Trio of talented athletes protects all at the Gooding Pro Rodeo
GOODING, Idaho – There are a lot of little things that stand out about the Gooding Pro Rodeo that make it unique and excellent.
Having three of the best bullfighters in the sport is one of those, and they’re three of the upper echelon of men who help keep everyone safe: Cade Burns, Nate Jestes and Dusty Tuckness. They will be on hand for this year’s rodeo, set for Thursday, Aug. 18-Saturday, Aug. 20, with a special “Beauty and the Beast” performance set for Wednesday, Aug. 17. All performances take place at 8 p.m. at Andy James Arena.
“Working with guys like Tuck and Cade makes everybody’s job easier,” said Jestes, a four-time Wrangler National Finals Rodeo bullfighter from Douglas, Wyoming. “When a rodeo brings in three bullfighters, it’s the best form of protection we can have not only for the bull riders but also ourselves.
“When you have three guys on the same page, it makes all our jobs easier and makes it safer in the arena for the bull riders and everyone else.”
It’s their jobs to help distract the bulls once the rides are over. They use their cunning and their athleticism to do that, sometimes jumping into the middle of a wreck if need be. The goal is to simply gain a bull’s attention after the ride is complete and help escort it out of the arena.
“We used to have an Xtreme Bulls event, and we needed three bullfighters,” said Burns of Laramie, Wyoming, who has fought bulls at Gooding since 2010. “Dusty came in and just did the bull riding, then they just decided to keep bringing him back.”
Don Gill, the fair and rodeo manager, made that call, and it’s been a good situation ever since.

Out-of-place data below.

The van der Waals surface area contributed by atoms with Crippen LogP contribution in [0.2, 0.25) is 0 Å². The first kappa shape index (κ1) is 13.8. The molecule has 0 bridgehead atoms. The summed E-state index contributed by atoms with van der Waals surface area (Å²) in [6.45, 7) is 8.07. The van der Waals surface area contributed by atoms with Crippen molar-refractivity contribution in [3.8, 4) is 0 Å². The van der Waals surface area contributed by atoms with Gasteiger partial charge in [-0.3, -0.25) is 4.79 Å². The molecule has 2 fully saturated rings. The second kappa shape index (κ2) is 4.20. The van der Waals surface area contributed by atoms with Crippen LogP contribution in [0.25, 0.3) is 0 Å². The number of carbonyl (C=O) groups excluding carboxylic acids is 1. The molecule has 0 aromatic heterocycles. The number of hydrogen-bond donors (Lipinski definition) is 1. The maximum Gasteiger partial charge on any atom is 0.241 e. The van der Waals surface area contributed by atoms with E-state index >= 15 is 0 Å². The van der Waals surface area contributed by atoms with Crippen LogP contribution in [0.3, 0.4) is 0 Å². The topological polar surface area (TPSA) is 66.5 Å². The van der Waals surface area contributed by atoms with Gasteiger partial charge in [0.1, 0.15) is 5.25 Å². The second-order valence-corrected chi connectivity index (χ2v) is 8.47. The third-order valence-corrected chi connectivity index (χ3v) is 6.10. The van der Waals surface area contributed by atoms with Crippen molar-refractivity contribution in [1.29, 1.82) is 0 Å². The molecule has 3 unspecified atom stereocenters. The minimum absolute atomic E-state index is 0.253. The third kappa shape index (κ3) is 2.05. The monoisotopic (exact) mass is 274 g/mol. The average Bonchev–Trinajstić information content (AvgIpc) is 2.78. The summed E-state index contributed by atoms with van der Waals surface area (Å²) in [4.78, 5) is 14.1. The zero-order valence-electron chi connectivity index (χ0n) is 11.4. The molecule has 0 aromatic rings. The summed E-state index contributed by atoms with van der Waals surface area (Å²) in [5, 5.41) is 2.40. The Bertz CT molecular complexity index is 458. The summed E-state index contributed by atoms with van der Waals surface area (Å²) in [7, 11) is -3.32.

“When you’re working with Nate and Tuck, the three-man system woks pretty flawlessly,” Burns said. “It secures the bull riders that much more. It just helps eliminate so much potential problems by having another guy in there.”
All three men have been part of the freestyle bullfighting circuit, where they were in competition with fighting bulls that were bred specifically for that kind of fight. In the freestyle fights, the men utilize their athleticism to score points against the aggressive and agile bulls.
While some of those same skills are involved in their work as protection bullfighters, they aren’t trying to impress the judges. They’re just trying to keep everyone safe. In fact, if everything goes right, they are hardly noticed.
Tuckness has worked the NFR every year since 2009 and is a 10-time PRCA Bullfighter of the Year. Like Jestes and Burns, it will be nice to reunite with his brethren in Gooding.
“Don Gill and that small crew take very good care of us,” Jestes said. “All the amenities that we want as a bullfighter coming in and staying for four or five days are there. We’re parked on grass and under shade trees, and we are fed lunch and dinner every day. It’s a great place to be.”
Like every athlete that’s ever been to the Gooding Pro Rodeo, the crowd and the feel that comes with being there is special.
“It’s a fun atmosphere,” Burns said. “The people in that town know how special their rodeo is, the caliber of animals they get and the quality of the contestants they get. They get behind it full force and make signs. It’s unlike any other I go to. The atmosphere there is different than any where else.”
There have been times that the bullfighters have been “beer worthy” themselves, recognized for something extraordinary by a section of the crowd that offers up brews for great rides or wild wrecks.
“That rodeo is like nothing else,” Jestes said. “You pull into Gooding and wonder where you’re at, then you pull into the rodeo grounds, and it’s a sold-out crowd every night and one of the most unique crowds you will ever experience.
“I’ve gotten a few beers. I took a couple of hookings and got a few beets out of there. It’s just an electric crowd. They know what they watch, and they’re not afraid to get excited about it either.”
Courtesy of twisTEDrodeo.com